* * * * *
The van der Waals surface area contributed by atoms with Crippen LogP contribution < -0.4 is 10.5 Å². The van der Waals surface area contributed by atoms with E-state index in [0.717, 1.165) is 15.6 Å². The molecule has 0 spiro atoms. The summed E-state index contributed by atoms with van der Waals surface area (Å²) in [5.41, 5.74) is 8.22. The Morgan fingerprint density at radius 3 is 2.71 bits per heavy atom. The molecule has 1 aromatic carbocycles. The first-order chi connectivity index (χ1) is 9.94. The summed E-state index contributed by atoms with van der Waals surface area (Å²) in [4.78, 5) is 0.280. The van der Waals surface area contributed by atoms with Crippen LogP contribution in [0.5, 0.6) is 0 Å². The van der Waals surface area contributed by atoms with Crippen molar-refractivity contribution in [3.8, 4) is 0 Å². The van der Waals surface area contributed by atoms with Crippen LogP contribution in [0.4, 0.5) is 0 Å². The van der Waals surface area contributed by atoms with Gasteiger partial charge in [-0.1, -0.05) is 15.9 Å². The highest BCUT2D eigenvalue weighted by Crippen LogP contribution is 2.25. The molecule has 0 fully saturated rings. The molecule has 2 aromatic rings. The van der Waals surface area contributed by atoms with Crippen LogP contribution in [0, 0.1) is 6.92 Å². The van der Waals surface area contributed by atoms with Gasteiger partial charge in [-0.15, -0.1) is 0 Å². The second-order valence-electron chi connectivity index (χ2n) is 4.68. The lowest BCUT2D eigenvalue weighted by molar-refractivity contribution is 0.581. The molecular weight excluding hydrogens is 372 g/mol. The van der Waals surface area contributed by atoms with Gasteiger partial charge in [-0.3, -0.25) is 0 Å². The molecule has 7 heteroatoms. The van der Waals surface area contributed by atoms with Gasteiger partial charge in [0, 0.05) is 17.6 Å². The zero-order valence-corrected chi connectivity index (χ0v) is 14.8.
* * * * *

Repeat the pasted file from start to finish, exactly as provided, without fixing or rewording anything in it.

The van der Waals surface area contributed by atoms with Crippen LogP contribution < -0.4 is 10.5 Å². The van der Waals surface area contributed by atoms with E-state index in [0.717, 1.165) is 15.6 Å². The molecule has 0 spiro atoms. The summed E-state index contributed by atoms with van der Waals surface area (Å²) in [5.41, 5.74) is 8.22. The Morgan fingerprint density at radius 3 is 2.71 bits per heavy atom. The molecule has 1 aromatic carbocycles. The first-order chi connectivity index (χ1) is 9.94. The summed E-state index contributed by atoms with van der Waals surface area (Å²) in [4.78, 5) is 0.280. The van der Waals surface area contributed by atoms with Crippen LogP contribution in [0.5, 0.6) is 0 Å². The van der Waals surface area contributed by atoms with Crippen molar-refractivity contribution in [3.8, 4) is 0 Å². The van der Waals surface area contributed by atoms with Crippen LogP contribution in [0.4, 0.5) is 0 Å². The van der Waals surface area contributed by atoms with Gasteiger partial charge in [-0.1, -0.05) is 15.9 Å². The highest BCUT2D eigenvalue weighted by Crippen LogP contribution is 2.25. The molecule has 0 fully saturated rings. The molecule has 2 aromatic rings. The van der Waals surface area contributed by atoms with Crippen LogP contribution in [0, 0.1) is 6.92 Å². The van der Waals surface area contributed by atoms with Gasteiger partial charge in [-0.15, -0.1) is 0 Å². The second-order valence-electron chi connectivity index (χ2n) is 4.68. The lowest BCUT2D eigenvalue weighted by molar-refractivity contribution is 0.581. The molecular weight excluding hydrogens is 372 g/mol. The van der Waals surface area contributed by atoms with Gasteiger partial charge in [-0.3, -0.25) is 0 Å². The molecule has 7 heteroatoms. The van der Waals surface area contributed by atoms with Gasteiger partial charge in [0, 0.05) is 17.6 Å². The zero-order valence-corrected chi connectivity index (χ0v) is 14.8.